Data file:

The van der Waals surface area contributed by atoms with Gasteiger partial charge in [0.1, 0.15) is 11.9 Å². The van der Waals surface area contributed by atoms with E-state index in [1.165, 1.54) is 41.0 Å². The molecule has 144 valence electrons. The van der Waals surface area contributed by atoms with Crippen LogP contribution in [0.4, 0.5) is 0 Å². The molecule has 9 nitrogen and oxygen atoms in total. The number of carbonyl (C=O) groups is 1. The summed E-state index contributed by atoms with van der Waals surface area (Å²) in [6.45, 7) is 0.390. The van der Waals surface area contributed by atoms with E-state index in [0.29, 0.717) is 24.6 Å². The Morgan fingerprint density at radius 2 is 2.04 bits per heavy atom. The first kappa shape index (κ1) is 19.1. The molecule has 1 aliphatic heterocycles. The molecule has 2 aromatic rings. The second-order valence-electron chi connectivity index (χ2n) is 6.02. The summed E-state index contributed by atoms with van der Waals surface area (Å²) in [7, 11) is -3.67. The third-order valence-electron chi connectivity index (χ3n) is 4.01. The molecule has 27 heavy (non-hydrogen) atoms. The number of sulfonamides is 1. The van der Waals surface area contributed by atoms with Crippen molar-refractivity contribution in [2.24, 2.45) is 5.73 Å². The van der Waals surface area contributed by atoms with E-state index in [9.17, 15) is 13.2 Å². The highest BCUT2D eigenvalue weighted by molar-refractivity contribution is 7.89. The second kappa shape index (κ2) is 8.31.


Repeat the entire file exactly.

The van der Waals surface area contributed by atoms with Gasteiger partial charge in [0.1, 0.15) is 11.9 Å². The van der Waals surface area contributed by atoms with E-state index in [1.165, 1.54) is 41.0 Å². The molecule has 144 valence electrons. The van der Waals surface area contributed by atoms with Crippen LogP contribution in [0.4, 0.5) is 0 Å². The molecule has 9 nitrogen and oxygen atoms in total. The number of carbonyl (C=O) groups is 1. The summed E-state index contributed by atoms with van der Waals surface area (Å²) in [6.45, 7) is 0.390. The van der Waals surface area contributed by atoms with E-state index in [0.29, 0.717) is 24.6 Å². The Morgan fingerprint density at radius 2 is 2.04 bits per heavy atom. The first kappa shape index (κ1) is 19.1. The molecule has 1 aliphatic heterocycles. The molecule has 2 aromatic rings. The second-order valence-electron chi connectivity index (χ2n) is 6.02. The summed E-state index contributed by atoms with van der Waals surface area (Å²) in [7, 11) is -3.67. The third-order valence-electron chi connectivity index (χ3n) is 4.01. The molecule has 27 heavy (non-hydrogen) atoms. The number of sulfonamides is 1. The van der Waals surface area contributed by atoms with Crippen molar-refractivity contribution in [2.24, 2.45) is 5.73 Å². The van der Waals surface area contributed by atoms with E-state index in [9.17, 15) is 13.2 Å². The highest BCUT2D eigenvalue weighted by molar-refractivity contribution is 7.89. The second kappa shape index (κ2) is 8.31.